The Bruins were in what many will remember could only be fondly remembered as a “slide” as Bourque neared the end of his career. For that reason, Bourque would end up requesting a trade to give himself one last chance at winning a cup. I remember being devastated as a young kid with tears filling my eyes when my father explained the importance of winning a Stanley Cup and why it would mean so much to Bourque. It might not have eased my pain much as a Bruins fan, but I will tell you, for the next year and a half, I became one of the biggest Avalanche fans you’ve ever met.
Bourque’s request would be granted, and Dave Andrechuk and Bourque would be headed to Colorado in exchange for Brian Rolston, Martin Grenier, Samuel Pahlsson, and a first-round pick (Martin Samuelsson). Bourque would spend that half-season with Colorado helping push the team to the conference finals, where they’d fall short to the Dallas Stars. The following season would take a different turn, though, as the Avalanche would advance all the way to the Stanley Cup Final, where Bourque would score a game-winning goal against the Devils to help his team ultimately win. Avalanche Captain Joe Sakic would break tradition and hand the Cup to Ray Bourque to take the customary first sake holding it high above his head. Sitting here now, I still get a lump in my throat when I think about watching that moment as a kid.
Back To Boston
On June 12th, 2001, only three days after the Avalanche finished winning the best trophy in the world, Bourque would show up in Boston with the cup in tow. In a rally of 20,000 people, Bourque would celebrate his major accomplishment in the place he called home, Massachusettes. Bourque would ultimately retire from hockey with 410 goals, 1,169 assists, totaling 1,579 points, and holding more records than anyone can count on their fingers and toes. In 2004, Bourque was inducted into the Hockey Hall of Fame during his first season of eligibility. He is one of only nine players to have his number retired by more than one organization.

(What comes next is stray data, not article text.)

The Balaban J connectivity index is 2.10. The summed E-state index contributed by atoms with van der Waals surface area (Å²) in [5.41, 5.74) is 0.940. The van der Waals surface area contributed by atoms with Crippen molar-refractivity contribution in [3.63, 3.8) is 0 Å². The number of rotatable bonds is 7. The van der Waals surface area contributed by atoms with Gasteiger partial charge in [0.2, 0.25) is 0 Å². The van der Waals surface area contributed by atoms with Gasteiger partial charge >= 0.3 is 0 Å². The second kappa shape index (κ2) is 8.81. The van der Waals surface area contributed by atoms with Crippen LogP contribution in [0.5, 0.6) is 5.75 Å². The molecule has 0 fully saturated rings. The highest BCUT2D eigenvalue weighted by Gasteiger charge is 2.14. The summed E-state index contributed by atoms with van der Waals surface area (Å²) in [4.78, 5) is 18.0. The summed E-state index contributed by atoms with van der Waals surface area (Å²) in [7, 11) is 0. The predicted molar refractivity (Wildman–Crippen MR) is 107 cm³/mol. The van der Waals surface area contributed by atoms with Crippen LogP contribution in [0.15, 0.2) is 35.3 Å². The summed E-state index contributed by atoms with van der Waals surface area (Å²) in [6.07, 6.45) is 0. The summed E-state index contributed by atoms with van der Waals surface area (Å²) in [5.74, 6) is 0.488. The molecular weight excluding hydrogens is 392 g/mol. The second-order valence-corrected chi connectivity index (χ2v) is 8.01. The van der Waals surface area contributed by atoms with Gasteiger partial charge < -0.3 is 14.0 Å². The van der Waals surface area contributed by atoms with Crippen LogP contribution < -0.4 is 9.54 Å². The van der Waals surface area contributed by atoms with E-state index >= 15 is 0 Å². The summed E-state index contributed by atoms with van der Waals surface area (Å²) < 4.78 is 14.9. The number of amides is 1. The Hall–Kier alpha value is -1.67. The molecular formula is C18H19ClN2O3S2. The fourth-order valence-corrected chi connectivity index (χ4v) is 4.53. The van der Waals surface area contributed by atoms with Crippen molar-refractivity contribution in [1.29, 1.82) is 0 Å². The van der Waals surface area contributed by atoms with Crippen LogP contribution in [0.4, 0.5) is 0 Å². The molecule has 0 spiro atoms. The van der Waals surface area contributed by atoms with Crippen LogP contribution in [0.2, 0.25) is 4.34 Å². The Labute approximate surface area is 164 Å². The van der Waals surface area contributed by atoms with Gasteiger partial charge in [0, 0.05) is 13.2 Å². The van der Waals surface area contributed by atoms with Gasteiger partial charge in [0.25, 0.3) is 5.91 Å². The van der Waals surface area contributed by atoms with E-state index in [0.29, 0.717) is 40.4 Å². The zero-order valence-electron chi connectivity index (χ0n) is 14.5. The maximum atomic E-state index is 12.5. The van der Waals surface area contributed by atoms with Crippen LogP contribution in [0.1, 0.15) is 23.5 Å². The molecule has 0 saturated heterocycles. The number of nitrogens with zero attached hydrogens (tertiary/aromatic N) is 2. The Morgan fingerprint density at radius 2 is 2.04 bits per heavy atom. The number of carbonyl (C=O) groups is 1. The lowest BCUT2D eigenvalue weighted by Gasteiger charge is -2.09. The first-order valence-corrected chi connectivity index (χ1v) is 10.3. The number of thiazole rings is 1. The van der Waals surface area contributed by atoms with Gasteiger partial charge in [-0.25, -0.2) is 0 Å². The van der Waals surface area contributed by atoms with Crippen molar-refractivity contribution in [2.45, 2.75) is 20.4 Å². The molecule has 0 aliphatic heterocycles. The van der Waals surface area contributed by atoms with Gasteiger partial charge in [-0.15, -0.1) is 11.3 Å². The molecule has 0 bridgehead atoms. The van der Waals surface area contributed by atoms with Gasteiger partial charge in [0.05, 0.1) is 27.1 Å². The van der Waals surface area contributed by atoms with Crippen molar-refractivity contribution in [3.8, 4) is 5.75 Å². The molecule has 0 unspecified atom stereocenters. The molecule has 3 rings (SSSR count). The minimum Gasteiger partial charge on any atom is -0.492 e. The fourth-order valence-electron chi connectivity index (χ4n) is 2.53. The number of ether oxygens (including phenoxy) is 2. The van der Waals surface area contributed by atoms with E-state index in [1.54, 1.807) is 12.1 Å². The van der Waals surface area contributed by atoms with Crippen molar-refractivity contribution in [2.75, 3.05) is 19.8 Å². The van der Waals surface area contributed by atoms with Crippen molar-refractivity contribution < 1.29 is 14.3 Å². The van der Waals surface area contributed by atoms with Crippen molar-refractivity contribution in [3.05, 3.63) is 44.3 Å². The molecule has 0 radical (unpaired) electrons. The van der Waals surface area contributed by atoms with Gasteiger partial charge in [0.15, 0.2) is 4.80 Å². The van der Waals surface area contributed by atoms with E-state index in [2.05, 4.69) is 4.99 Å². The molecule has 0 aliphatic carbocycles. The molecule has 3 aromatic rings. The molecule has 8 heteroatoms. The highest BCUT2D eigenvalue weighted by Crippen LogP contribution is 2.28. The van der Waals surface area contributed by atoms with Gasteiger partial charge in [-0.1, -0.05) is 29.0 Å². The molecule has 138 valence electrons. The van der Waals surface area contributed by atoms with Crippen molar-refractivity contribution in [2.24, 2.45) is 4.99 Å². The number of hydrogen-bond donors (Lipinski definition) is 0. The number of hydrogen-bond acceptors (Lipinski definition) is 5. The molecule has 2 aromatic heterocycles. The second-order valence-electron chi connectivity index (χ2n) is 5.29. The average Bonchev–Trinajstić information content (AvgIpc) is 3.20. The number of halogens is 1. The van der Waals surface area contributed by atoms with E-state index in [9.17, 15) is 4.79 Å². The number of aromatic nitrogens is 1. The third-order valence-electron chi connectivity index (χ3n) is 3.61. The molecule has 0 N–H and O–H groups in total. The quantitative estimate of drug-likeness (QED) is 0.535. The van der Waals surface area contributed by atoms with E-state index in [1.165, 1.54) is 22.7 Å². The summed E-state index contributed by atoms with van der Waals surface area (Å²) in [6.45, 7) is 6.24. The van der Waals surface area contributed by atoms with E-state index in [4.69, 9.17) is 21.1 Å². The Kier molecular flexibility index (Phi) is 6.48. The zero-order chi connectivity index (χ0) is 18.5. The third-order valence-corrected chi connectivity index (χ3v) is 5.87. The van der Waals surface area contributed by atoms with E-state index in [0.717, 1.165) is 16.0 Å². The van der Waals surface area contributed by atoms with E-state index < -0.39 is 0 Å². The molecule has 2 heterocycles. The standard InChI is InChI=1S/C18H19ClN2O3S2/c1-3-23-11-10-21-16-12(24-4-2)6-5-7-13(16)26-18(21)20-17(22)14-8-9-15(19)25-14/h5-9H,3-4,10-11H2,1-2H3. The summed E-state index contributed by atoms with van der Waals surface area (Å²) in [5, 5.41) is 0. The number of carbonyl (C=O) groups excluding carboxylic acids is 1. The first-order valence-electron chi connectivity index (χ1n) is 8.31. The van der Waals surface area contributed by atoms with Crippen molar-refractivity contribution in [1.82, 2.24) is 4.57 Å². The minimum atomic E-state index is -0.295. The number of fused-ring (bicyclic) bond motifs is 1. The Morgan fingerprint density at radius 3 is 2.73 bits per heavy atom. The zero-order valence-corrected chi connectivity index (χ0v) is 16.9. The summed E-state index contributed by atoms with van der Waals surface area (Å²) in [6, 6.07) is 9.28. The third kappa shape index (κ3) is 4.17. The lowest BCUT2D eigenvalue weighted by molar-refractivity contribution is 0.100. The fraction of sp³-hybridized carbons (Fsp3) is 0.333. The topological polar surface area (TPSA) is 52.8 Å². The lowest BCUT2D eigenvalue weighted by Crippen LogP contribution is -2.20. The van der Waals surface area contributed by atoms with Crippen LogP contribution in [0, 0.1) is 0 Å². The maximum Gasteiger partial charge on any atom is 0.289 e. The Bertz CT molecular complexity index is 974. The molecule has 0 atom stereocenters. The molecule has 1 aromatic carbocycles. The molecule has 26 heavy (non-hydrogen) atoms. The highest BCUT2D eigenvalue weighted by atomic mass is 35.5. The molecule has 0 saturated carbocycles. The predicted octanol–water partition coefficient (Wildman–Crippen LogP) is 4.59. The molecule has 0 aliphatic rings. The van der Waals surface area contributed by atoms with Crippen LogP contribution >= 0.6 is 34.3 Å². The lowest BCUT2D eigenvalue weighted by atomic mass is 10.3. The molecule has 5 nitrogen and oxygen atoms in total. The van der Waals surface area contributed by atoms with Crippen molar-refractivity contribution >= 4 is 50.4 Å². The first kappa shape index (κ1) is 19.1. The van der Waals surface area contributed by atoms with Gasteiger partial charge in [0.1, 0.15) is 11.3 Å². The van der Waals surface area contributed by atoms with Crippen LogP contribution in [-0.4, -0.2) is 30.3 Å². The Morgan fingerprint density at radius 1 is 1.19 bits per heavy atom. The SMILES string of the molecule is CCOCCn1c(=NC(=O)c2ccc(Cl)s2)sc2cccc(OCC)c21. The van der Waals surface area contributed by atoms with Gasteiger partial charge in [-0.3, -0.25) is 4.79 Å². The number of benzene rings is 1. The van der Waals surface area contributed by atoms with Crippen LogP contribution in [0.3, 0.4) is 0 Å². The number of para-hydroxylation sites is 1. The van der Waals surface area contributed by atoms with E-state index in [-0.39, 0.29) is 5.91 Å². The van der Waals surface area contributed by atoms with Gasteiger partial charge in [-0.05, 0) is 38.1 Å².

77 has made a significant contribution to the game of hockey, but as mentioned earlier in this article, his contribution to our community and our state has been far more outstanding. If you’ve made it this far down the article, you know that Bourque had a massive impact on my love for hockey. You can see here the one time I’ve been fortunate enough to meet him.
I didn’t have the forethought or the brainpower while standing in star-struck paralysis to ask him for his autograph, but this photo of my father and I hangs above my desk in my office, and I think about that moment frequently when watching the B’s take the ice. Beyond his personal impact and his restaurant mentioned at the beginning of this article, Bourque has done one more massively helpful thing for the Massachusetts community: founding the Bourque Family Foundation. This foundation has done numerous charity events in the area, benefiting countless organizations since its inception in the summer of 2017. If you can afford to contribute, we’d highly recommend you do so to help celebrate this absolute legends birthday.
Happy Birthday, Ray!